The following calculations are based on Jeffreys’s (1961, p. 269) Theory of Probability and elaborates why he choose to use a symmetric proper weighting function on the test relevant parameter the population effect size .

First, to relate the observed -value to the population effect size within , Jeffreys rewrote the likelihood of in terms of the effect size and . To calculate the weighted likelihood of he then choose to set . By assigning the same weighting function to as was done for , we obtain:

(1)

The remaining task is to specify , the weighting function for the test-relevant parameter. Jeffreys proposed his weighting function based on desiderata obtained from hypothetical, extreme data.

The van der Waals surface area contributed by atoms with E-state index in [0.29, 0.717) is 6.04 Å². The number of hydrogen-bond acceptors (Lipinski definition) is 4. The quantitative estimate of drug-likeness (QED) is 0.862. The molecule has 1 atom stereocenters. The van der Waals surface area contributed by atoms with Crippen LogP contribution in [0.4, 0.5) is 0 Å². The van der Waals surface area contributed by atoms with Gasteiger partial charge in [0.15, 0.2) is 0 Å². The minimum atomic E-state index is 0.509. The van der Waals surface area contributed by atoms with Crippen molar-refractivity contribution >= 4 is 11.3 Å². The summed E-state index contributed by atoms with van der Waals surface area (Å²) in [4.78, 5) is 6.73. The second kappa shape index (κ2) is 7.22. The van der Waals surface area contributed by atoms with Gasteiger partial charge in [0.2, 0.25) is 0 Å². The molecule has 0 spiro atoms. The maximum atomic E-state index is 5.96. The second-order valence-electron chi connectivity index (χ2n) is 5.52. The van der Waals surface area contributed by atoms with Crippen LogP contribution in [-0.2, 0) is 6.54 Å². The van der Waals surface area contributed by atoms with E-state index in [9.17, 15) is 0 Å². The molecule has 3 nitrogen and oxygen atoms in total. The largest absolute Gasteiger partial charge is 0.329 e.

### Predictive matching: Symmetric

The first “extreme” case Jeffreys discusses is when ; this automatically yields regardless of the value of . Jeffreys noted that a single datum cannot provide support for , as any deviation of from zero can also be attributed to our lack of knowledge of . Hence, nothing is learned from only one observation and consequently the Bayes factor should equal 1 whenever .

To ensure that whenever , Jeffreys (1961, p. 269) entered , thus, and into Eq. 2 and noted that equals , if is taken to be symmetric around zero. The proof assumes that and uses the transformation , thus, and . Hence, by symmetry of we get

(2)

By swapping the order of integration (Fubini) then yields an integral in terms of that yields the normalisation constant of a normal distribution, that is,

(3)

Hence, for symmetric around zero the weighted likelihood of is then equal to that of the null model whenever and .